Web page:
May 3, 2022 - Politics

Democrats tussle over secretary of state primary

Guy at a mic
Illinois Secretary of State Jesse White is retiring after this year. Photo: Scott Olson/Getty Images

Democrats currently control Illinois, and incumbents are mostly running unopposed in the upcoming primary. But one race is turning into an interesting fight: secretary of state.

Why it matters: There is a three-way race to replace longtime Secretary of State Jesse White as the Democratic choice in November, the position's first open primary since 1998.

  • The office has largely been uncontroversial during White's tenure.

Driving the news: Without White, who is retiring, the primary is wide open. The three candidates have already lined up intriguing endorsements.

Alexi Giannoulias: The former Illinois treasurer jumped out to an early lead after securing the endorsement of Cook County Democrats.

  • Giannoulias hasn't secured any more big names since that endorsement but has still raised more than any other candidate, reporting $4.4 million in his campaign fund at the end of March.
  • He's also the first to flood the local market with ads, letting us know he used to play basketball with former President Obama.

Anna Valencia: The current city clerk has racked up a dizzying array of party endorsements, from Gov. J.B. Pritzker and Sen. Dick Durbin to the outgoing White. She also just secured the endorsement of Planned Parenthood of Illinois.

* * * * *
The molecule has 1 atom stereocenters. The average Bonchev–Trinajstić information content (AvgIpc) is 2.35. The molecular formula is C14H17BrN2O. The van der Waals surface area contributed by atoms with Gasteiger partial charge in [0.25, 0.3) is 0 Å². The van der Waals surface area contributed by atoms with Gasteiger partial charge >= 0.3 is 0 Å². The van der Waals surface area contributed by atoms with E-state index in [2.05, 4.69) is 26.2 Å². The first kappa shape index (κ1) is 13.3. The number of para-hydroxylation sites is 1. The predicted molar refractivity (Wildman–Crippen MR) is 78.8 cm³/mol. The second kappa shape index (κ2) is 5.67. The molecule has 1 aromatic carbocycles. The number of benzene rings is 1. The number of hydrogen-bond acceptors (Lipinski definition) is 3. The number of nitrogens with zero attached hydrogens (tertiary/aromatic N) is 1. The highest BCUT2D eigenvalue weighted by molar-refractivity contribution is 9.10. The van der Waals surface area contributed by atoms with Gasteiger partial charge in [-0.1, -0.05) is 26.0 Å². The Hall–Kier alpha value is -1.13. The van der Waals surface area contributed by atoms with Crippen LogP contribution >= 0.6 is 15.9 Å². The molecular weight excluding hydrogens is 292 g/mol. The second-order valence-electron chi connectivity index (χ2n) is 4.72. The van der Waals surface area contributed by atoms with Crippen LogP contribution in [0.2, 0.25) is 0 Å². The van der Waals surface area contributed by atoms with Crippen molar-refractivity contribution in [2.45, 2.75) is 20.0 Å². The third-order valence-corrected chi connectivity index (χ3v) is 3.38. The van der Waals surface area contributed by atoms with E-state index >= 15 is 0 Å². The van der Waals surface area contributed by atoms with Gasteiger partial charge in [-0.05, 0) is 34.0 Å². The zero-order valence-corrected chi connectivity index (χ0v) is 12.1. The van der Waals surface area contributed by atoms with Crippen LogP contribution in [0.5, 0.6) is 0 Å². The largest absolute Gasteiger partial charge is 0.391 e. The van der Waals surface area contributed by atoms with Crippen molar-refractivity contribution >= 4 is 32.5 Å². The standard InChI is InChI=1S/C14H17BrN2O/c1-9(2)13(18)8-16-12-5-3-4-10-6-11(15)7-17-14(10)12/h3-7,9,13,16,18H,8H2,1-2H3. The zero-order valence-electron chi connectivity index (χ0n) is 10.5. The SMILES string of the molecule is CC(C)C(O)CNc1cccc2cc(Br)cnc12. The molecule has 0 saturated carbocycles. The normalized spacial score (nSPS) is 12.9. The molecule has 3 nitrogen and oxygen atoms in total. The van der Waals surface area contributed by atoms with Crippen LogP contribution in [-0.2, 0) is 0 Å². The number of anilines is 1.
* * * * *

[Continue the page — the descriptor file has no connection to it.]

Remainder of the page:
• But Valencia is still lagging behind Giannoulias in money, reporting just over $1.1 million in her campaign fund at the end of March, and has spent most of the past week answering accusations that she helped steer work to her lobbyist husband.

David Moore: The alderperson from the 17th ward just secured the endorsements of U.S. Rep. Danny Davis and former alderperson and current political science professor Dick Simpson.

  • Yes, but: Moore had just $39,000.

The other side: The Republican primary race — which we'll explore soon — includes Dan Brady, John Milhiser and Michelle Turney.

What we're watching: There are no debates scheduled between now and the June 28 primary, so it may be all about the campaign ads.

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